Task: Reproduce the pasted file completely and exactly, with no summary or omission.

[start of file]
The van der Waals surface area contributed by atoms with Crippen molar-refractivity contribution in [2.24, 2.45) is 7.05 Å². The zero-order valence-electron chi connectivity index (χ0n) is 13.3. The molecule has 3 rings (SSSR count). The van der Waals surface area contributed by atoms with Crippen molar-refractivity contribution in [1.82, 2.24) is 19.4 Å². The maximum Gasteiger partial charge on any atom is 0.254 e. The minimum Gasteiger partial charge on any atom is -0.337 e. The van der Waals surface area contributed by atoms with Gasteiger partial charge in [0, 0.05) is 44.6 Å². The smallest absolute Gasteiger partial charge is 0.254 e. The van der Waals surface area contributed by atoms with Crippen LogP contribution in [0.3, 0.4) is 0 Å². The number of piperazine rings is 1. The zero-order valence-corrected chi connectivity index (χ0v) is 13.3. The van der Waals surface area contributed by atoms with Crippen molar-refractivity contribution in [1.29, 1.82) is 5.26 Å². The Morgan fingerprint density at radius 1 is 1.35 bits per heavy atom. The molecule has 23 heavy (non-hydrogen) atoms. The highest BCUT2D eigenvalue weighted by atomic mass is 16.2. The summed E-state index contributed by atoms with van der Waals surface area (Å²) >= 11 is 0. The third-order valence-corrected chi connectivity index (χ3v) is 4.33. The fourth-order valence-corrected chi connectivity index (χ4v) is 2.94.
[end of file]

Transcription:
The van der Waals surface area contributed by atoms with Crippen molar-refractivity contribution in [2.24, 2.45) is 7.05 Å². The zero-order valence-electron chi connectivity index (χ0n) is 13.3. The molecule has 3 rings (SSSR count). The van der Waals surface area contributed by atoms with Crippen molar-refractivity contribution in [1.82, 2.24) is 19.4 Å². The maximum Gasteiger partial charge on any atom is 0.254 e. The minimum Gasteiger partial charge on any atom is -0.337 e. The van der Waals surface area contributed by atoms with Gasteiger partial charge in [0, 0.05) is 44.6 Å². The smallest absolute Gasteiger partial charge is 0.254 e. The van der Waals surface area contributed by atoms with Crippen LogP contribution in [0.3, 0.4) is 0 Å². The number of piperazine rings is 1. The zero-order valence-corrected chi connectivity index (χ0v) is 13.3. The van der Waals surface area contributed by atoms with Crippen molar-refractivity contribution in [1.29, 1.82) is 5.26 Å². The Morgan fingerprint density at radius 1 is 1.35 bits per heavy atom. The molecule has 23 heavy (non-hydrogen) atoms. The highest BCUT2D eigenvalue weighted by atomic mass is 16.2. The summed E-state index contributed by atoms with van der Waals surface area (Å²) >= 11 is 0. The third-order valence-corrected chi connectivity index (χ3v) is 4.33. The fourth-order valence-corrected chi connectivity index (χ4v) is 2.94.